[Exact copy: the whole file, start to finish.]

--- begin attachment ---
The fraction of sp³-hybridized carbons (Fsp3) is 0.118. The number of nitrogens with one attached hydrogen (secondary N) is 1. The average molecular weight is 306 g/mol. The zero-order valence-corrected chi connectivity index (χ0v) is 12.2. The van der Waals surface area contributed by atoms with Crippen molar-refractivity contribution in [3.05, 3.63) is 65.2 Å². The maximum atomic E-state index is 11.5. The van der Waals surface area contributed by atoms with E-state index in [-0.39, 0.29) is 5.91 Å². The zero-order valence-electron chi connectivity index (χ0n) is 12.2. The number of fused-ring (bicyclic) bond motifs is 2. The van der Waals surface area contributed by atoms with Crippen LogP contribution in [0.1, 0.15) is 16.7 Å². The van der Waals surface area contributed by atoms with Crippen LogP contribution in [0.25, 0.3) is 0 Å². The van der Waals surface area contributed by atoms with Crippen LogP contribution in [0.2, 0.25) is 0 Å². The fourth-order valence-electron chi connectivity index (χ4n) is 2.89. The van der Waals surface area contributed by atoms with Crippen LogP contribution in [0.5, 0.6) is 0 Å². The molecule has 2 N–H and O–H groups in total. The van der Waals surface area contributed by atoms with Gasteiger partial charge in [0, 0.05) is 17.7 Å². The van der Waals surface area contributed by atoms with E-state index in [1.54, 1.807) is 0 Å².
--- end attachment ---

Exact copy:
The fraction of sp³-hybridized carbons (Fsp3) is 0.118. The number of nitrogens with one attached hydrogen (secondary N) is 1. The average molecular weight is 306 g/mol. The zero-order valence-corrected chi connectivity index (χ0v) is 12.2. The van der Waals surface area contributed by atoms with Crippen molar-refractivity contribution in [3.05, 3.63) is 65.2 Å². The maximum atomic E-state index is 11.5. The van der Waals surface area contributed by atoms with E-state index in [-0.39, 0.29) is 5.91 Å². The zero-order valence-electron chi connectivity index (χ0n) is 12.2. The number of fused-ring (bicyclic) bond motifs is 2. The van der Waals surface area contributed by atoms with Crippen LogP contribution in [0.1, 0.15) is 16.7 Å². The van der Waals surface area contributed by atoms with Crippen LogP contribution in [0.25, 0.3) is 0 Å². The van der Waals surface area contributed by atoms with Crippen LogP contribution in [0.2, 0.25) is 0 Å². The fourth-order valence-electron chi connectivity index (χ4n) is 2.89. The van der Waals surface area contributed by atoms with Crippen LogP contribution in [0.5, 0.6) is 0 Å². The molecule has 2 N–H and O–H groups in total. The van der Waals surface area contributed by atoms with Gasteiger partial charge in [0, 0.05) is 17.7 Å². The van der Waals surface area contributed by atoms with E-state index in [1.54, 1.807) is 0 Å².